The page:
System of Systems: The long life of GPS III

April 30, 2018  - By
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Late Breaking: Ligado

On April 26, the U.S. Department of Transportation publicly released the long-awaited GPS Adjacent Band Compatibility Assessment. See the June issue of GPS World for an expert and measured analysis of this highly impactful document.

The article will be posted online when it becomes available in mid-to-late May.


Merger Mystery

Contrary to the “Out in Front” editorial published in the April issue of GPS World magazine, there was an Izvestia story published on March 28 touting a merger of the GLONASS and BeiDou systems, and there will be an International Conference on Advanced Technologies in Manufacturing and Materials Engineering in Harbin, China, at which such a possibility may hypothetically be discussed.

However, neither hard news nor any official statements have emerged to substantiate such a dubious claim, despite repeated queries to officials of both countries.

Javad Ashjaee (far left, above), CEO of JAVAD GNSS and based in Moscow, communicated that he spoke on a panel at an aerospace technology event organized by the American Chamber of Commerce in Russia, alongside representatives from NASA, Boeing, Honeywell and Roskosmos.

Ashjaee asked the Roskosmos official publicly about the prospect of a GLONASS merger with BeiDou, and “he knew nothing.”


Diverger Dilemma

As this magazine goes to press, stories emerge of a U.K. plan to launch a satellite-navigation system separate from the European Union’s Galileo project. This comes in response to an EU statement that the UK would be shut out of key elements of the European satnav program, particularly the Public Regulated Service, after Brexit.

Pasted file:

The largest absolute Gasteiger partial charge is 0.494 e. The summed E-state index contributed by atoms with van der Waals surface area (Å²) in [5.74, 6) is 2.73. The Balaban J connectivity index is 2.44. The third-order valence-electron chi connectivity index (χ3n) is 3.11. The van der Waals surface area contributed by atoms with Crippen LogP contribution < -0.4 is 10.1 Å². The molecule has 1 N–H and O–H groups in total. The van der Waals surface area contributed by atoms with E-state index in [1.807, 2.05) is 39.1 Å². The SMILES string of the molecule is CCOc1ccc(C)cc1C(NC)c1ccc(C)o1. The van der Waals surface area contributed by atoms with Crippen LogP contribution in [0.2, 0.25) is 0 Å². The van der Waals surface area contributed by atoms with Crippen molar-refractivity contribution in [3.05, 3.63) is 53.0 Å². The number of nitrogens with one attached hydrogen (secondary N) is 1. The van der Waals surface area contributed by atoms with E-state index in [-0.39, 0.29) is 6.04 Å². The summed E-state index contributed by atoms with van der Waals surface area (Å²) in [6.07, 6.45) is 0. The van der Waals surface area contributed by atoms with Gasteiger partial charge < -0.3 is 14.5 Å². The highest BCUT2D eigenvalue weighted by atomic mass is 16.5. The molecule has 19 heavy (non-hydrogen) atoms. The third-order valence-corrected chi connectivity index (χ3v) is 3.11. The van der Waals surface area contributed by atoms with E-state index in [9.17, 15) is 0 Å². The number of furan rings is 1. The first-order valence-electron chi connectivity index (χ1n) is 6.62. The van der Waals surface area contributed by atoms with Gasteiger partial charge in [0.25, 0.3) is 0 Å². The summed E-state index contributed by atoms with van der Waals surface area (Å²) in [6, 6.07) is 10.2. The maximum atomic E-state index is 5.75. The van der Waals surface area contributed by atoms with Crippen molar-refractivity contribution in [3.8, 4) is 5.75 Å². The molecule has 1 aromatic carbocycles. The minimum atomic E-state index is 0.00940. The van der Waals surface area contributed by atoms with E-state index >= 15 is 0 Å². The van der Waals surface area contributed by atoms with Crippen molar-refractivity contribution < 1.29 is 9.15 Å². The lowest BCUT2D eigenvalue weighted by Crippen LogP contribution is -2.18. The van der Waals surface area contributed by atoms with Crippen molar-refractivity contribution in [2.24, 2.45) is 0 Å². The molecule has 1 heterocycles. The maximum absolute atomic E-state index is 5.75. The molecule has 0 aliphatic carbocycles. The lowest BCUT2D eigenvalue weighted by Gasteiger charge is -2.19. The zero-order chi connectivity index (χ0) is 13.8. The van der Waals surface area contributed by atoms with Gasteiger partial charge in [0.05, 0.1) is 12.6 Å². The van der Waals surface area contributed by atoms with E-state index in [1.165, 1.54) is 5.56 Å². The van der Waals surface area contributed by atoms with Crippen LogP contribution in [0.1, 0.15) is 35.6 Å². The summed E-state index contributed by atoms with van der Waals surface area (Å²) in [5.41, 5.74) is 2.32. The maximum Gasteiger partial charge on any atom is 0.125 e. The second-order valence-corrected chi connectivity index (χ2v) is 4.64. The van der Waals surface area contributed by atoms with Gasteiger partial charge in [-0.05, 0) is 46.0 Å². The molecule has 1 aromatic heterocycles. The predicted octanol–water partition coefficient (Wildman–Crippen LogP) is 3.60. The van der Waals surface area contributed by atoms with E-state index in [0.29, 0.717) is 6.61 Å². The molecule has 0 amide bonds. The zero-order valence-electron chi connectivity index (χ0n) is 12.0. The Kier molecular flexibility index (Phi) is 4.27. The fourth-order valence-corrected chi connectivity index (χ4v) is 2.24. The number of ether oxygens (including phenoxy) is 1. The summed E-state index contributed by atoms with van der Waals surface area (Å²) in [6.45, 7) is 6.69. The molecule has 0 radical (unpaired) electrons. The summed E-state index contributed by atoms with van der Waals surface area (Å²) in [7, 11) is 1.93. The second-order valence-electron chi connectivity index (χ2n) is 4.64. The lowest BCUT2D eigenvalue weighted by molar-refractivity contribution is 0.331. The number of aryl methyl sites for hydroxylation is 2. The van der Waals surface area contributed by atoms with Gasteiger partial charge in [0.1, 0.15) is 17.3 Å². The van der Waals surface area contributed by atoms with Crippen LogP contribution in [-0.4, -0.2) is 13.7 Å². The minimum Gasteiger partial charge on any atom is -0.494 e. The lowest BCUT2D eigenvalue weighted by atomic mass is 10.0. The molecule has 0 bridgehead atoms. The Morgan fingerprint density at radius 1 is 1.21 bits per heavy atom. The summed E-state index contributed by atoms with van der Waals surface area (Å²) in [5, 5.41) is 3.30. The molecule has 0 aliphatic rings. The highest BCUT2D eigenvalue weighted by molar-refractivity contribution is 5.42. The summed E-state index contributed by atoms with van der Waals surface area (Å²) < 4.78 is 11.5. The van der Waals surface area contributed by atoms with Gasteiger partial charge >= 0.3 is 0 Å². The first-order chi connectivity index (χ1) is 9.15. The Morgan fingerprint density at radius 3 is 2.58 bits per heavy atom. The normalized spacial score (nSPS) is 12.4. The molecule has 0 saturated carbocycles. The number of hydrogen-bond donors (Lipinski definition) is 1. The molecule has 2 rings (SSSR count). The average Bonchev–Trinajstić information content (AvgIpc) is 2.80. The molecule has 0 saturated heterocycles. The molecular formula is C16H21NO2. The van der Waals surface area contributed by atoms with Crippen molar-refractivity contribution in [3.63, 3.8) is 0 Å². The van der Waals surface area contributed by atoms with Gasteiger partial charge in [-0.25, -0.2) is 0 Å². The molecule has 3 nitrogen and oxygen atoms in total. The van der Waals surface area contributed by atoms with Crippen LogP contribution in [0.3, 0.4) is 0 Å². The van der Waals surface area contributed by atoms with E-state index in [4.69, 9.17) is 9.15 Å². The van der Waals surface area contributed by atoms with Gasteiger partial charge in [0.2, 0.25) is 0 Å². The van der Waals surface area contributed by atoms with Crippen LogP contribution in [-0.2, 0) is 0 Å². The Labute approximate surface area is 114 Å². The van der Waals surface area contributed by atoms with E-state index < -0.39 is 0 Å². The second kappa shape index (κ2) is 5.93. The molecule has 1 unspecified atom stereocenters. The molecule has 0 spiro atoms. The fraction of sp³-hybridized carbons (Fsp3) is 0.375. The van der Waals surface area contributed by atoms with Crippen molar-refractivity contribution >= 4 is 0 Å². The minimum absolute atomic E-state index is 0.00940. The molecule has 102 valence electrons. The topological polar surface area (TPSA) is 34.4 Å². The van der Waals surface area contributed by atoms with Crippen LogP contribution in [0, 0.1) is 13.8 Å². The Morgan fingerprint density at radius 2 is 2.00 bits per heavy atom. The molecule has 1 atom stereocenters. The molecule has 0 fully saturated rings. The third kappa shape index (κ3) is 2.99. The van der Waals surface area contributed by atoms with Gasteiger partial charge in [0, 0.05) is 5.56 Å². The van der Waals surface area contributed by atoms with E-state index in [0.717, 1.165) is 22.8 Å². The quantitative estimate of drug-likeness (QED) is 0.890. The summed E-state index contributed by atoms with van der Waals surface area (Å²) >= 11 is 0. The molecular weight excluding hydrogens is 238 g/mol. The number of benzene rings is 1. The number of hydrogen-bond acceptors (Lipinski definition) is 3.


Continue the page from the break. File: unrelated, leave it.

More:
Historically, in the late 1980s or early 90s the UK drew up plans for its own GNSS prior to the launch of Galileo. And UK-based Surrey Satellite Technology Ltd. built all operational Galileo payloads to date. So the country clearly has the capability. That SSTL is currently owned by Airbus (either German or Dutch division) may or may not constitute a wrinkle.

Finally, the UK spent 1.4 billion euros on Galileo, and may now file for a refund.


The Long Life of GPS III

By Robin Wrinn, Contributing Author

GPS III SV01 in electromagnetic interference, compatibility and passive intermodulation testing. (Photo: Lockheed Martin)

During interviews with Lockheed Martin and Harris Corporation at the 34th Space Symposium, time and space were a frequent focus of discussion, but not in the normal “continuum” kind of way.

Greater mission longevity is one of the key improvements GPS III delivers over those currently in service. Space Vehicles 1–10 have a planned mission life of about 15 years, 25 percent longer than their predecessors. Yet that begs the question “How long should a satellite live in space, with technology innovation occurring almost annually?”

Advanced payload technology provides a partial answer to that question. Both Lockheed Martin and Harris Corporation highlighted new payload capabilities with built-in flexibility to adapt satellites in orbit to technology advances, as well as changes in missions.

Lockheed Martin provided the media a tour of their Radio Frequency Payload Center of Excellence. Meanwhile, Harris recently announced completion of the fully digital Mission Data Unit (MDU), core to the navigation payload for GPS III 11 +. As a reminder, the current Harris payload for SVs 1–10 includes:

  • greater than three times reduction in range error,
  • up to eight times increase in anti-jamming power,
  • added signals, including L1C, compatible with other GNSS such as Galileo, and
  • greater signal integrity.

According to Harris, the fully digital navigation payload will provide the ability to change and upgrade the satellites incrementally over mission life.